Tomas Höök, associate professor in the Department of Forestry and Natural Resources at Purdue University and one of the grant’s principal investigators says, “We found distinct signatures in the stable isotope ratios and fatty acids of yellow perch and round gobies in the open lake versus those in the river mouth.” That means that, for the most part, those fish do not go back and forth between the lake and the river; instead, they stay primarily in the habitat where they were caught.

“We saw the isotopic values we would expect to see of fish that have spent their lives almost entirely in the lake or almost entirely in the river mouth,” says Höök. The same was not true, however, of alewives. Because they are more migratory by nature (alewives live in the lake and run into the river to spawn), their fatty acid and isotopic signatures were similar, regardless of the habitat in which they were found.

These findings were reinforced when researchers examined the otoliths in the three species. As Höök explains, “Otoliths are a more or less biologically inert structures in the heads of fish that grow like crystals. They start as very small crystals and, as the fish grow, material is deposited onto the otoliths. Once material is deposited, it’s not sequestered back into the body, so it can give us an idea of the different environments a fish has experienced over time.”

With each of the three species, the research team analyzed the isotopic makeup of the edge and the middle part of the otolith to determine where it had lived. Not surprisingly, in most cases, when it came to yellow perch and round gobies, the core otolith signature was similar to the environment in which the fish were caught, whereas the otolith signatures of alewives were not.

“These findings suggest that yellow perch and round gobies may have a more complex spawning stock structure than alewives in Lake Michigan, which has important management implications,” says Carl Ruetz, professor with the Annis Water Resources Institute at Grand Valley State University. “For example, if yellow perch are composed of numerous subpopulations along the periphery of the lake, managers will need to recognize and account for that diversity when formulating regulations related to yellow perch management.”

More research is needed to determine whether this is the case.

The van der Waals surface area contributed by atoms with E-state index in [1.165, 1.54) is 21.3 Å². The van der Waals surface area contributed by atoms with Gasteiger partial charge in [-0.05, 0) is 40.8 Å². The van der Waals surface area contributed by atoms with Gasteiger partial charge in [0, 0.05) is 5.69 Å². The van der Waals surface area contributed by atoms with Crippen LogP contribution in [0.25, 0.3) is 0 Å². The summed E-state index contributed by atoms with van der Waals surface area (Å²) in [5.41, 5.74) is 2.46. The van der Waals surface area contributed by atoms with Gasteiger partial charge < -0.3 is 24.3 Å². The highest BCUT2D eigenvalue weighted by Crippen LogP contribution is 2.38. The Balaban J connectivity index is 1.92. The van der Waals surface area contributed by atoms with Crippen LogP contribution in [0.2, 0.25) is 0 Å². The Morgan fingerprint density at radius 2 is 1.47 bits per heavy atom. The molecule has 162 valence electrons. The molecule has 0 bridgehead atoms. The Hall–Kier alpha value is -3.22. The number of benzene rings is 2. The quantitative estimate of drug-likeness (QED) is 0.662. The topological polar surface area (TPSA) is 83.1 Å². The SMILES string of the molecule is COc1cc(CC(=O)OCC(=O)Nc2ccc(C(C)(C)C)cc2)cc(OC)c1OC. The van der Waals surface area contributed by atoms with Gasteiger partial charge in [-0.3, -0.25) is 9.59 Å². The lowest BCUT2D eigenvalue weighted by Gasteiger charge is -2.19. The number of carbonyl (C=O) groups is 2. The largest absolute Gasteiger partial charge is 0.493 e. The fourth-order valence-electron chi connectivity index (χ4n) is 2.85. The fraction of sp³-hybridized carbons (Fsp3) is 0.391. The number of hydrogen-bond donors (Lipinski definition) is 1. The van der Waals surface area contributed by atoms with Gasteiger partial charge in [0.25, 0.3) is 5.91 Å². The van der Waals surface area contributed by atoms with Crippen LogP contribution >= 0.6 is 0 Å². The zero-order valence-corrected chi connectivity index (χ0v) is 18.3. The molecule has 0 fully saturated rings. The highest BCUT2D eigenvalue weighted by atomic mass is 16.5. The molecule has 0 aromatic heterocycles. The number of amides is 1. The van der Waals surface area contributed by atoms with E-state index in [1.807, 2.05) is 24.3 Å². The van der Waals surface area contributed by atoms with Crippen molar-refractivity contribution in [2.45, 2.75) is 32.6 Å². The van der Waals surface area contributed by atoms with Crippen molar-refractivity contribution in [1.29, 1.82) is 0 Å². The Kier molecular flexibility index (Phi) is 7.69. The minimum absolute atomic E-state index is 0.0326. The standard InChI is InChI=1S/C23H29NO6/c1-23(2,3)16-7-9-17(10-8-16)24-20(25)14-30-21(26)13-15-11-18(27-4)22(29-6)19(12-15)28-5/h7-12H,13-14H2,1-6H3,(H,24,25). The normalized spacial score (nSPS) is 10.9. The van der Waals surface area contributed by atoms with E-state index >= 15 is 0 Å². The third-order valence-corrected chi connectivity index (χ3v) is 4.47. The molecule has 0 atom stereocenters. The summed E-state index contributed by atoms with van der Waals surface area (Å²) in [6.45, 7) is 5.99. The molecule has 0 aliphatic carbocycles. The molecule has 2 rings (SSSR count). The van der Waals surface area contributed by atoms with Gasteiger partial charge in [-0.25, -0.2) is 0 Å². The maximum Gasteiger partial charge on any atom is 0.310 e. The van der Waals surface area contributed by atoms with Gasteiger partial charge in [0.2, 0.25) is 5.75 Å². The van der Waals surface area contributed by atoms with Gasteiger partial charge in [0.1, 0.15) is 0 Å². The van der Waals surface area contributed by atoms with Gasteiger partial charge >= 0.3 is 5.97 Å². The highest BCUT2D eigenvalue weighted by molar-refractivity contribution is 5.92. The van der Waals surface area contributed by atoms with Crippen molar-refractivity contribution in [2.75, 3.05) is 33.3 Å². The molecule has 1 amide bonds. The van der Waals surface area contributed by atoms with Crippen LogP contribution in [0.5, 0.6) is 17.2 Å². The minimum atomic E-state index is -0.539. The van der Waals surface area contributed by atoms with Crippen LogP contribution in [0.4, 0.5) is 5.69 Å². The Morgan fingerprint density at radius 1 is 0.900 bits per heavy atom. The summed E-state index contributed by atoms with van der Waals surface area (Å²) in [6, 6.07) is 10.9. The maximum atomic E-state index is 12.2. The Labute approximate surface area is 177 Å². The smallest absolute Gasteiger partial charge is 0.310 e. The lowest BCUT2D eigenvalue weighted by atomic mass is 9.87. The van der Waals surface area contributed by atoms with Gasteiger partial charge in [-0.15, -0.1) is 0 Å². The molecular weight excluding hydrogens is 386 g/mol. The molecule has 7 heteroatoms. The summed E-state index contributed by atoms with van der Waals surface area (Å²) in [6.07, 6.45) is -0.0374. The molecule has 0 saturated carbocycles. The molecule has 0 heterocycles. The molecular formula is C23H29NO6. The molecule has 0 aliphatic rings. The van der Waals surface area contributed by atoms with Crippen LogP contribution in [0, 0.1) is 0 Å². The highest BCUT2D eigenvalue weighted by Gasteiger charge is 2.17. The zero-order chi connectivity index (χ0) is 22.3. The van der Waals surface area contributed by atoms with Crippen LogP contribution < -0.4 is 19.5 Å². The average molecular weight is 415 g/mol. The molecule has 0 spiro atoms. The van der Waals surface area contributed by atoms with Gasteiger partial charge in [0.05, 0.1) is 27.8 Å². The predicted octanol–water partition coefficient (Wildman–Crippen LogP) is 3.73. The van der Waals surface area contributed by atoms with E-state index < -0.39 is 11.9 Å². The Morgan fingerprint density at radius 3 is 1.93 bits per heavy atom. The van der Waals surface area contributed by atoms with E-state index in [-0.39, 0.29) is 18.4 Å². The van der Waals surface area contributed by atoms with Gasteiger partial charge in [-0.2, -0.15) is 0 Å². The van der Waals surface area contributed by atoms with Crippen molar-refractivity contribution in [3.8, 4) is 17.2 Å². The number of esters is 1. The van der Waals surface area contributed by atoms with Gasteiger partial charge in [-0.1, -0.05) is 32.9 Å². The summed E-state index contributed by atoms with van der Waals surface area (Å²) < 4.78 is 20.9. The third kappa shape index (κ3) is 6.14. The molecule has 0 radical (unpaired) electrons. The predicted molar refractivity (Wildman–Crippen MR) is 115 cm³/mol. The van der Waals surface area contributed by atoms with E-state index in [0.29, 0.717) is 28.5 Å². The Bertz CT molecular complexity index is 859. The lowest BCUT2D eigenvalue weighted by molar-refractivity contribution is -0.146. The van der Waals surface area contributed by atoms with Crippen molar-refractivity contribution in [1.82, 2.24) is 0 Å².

Another finding managers may find useful is that while river plumes were not hotspots of production, as researchers first hypothesized, river mouths appear to hold more promise. “The conditions in the river mouth seem to be good for some fish,” explains Höök. “It’s warmer, it’s turbid, and we found that larval alewives, in particular, are growing better there than in the open lake.”

Given recent concerns about the high variability in alewife populations from year to year, as well as their role as important prey for other valuable fish, river mouths may hold some management answers.

As for the original hypothesis, Höök and the other members of the research team thought that river plumes might be a productive environment for yellow perch, round gobies, and alewives, because they (1) concentrate diverse abiotic (e.g., sediment) and biotic constituents (e.g., bacteria, phytoplankton, zooplankton, and larval fish), (2) stimulate primary and secondary production, and (3) provide thermally suitable conditions. In fact, earlier research on yellow perch in western Lake Erie found that larval survival was, indeed, higher in the Maumee River plume than in surrounding nonplume waters, due to high levels of turbidity (or murkiness). That research suggested that the turbidity of the water probably reduced the ability of predators to find young fish, which increased their survival rate. Höök and his fellow researchers thought they might see similar results in the river plumes of southeastern Lake Michigan.

Mean Densities of Larval Alewife and Yellow Perch

Mean densities of larval alewife and yellow perch during May through August 2011 and 2012. Alewife densities were generally higher at river sites, while yellow perch tended to be more dense at lake sites.

After collecting samples from five tributaries over the course of two years, the research team did find that river plumes present a somewhat different set of environmental conditions than the open lake. According to Höök, the plumes “are a little bit warmer and the water is a little bit murkier, which may facilitate foraging and protect young fish from predators. You also see a higher concentration of nutrients in plume versus nonplume areas.”

Unfortunately, the plumes in southeastern Lake Michigan are very small, even in the St. Joseph River, which is the third largest river system in the state and the largest river included in the study. The size of the plumes—or more specifically the length of time that critical materials stay in them—matter.

“We found that resident time of water spent in a plume, at the longest, is about day,” explains Höök. “On most occasions, it’s much shorter. So, even though the environment is somewhat distinct, it’s really quite limited.”

In the end, says Höök, “this really is a habitat issue. You have to understand habitat utilization in order to make predictions about the fish population and to figure out how to manage them.”

Because of this GLFT grant, managers now have a better understanding of the yellow perch, round goby, and alewife populations themselves, as well as how they move, how they use different environments, what resources support their growth, and the relative contribution of different habitats to survival. This is important information for managers to have as they work to help more larval and juvenile fish survive.